Settlements like these provide real benefits to affected communities and can help turn an environmental violator into an environmental leader. As a lawyer, an advocate for justice, and a mother, I work every day to protect our children and our families from exposure to harmful pollution. Along with many other women in the federal government, including EPA Administrator Lisa Jackson, Lisa Garcia  — EPA’s lead advocate for environmental justice — and Ignacia Moreno — my counterpart at the Department of Justice, we are taking concrete steps to ensure that every American has the foundations they need for success: air that is healthy to breathe, water that is clean to drink, and land free of toxic chemicals.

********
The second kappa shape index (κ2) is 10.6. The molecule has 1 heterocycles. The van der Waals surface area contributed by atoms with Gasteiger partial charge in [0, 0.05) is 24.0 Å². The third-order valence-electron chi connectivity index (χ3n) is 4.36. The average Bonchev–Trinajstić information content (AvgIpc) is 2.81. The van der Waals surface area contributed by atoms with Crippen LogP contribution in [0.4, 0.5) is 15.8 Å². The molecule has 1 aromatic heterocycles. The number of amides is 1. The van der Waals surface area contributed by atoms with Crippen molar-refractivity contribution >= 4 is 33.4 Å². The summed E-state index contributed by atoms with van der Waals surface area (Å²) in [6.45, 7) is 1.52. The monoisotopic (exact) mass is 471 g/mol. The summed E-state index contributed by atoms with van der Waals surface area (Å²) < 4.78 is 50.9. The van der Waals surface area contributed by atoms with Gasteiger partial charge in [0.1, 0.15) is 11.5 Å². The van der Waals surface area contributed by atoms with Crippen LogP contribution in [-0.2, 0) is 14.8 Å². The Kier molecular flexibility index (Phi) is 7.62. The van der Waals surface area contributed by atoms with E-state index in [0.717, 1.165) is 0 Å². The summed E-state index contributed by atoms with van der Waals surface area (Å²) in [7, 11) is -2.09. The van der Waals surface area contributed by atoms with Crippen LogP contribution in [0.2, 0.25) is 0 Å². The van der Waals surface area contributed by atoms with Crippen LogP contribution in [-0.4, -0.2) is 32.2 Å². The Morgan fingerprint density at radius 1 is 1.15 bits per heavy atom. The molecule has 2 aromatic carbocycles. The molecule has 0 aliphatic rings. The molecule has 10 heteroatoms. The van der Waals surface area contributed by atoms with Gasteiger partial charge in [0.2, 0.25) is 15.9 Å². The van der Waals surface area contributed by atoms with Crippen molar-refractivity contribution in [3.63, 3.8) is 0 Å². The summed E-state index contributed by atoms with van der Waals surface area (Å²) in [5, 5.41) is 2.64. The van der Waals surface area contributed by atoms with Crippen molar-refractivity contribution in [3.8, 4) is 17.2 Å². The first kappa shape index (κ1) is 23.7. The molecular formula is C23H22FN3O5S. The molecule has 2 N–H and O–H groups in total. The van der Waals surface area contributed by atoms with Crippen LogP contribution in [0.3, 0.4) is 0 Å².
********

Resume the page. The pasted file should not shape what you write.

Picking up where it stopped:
About the Author: Cynthia Giles is Assistant Administrator for EPA’s Office of Enforcement and Compliance Assurance

Editor’s Note: The opinions expressed in Greenversations are those of the author. They do not reflect EPA policy, endorsement, or action, and EPA does not verify the accuracy or science of the contents of the blog.

Editor's Note: The opinions expressed here are those of the author. They do not reflect EPA policy, endorsement, or action, and EPA does not verify the accuracy or science of the contents of the blog.

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Louisville Turns Over a Green Leaf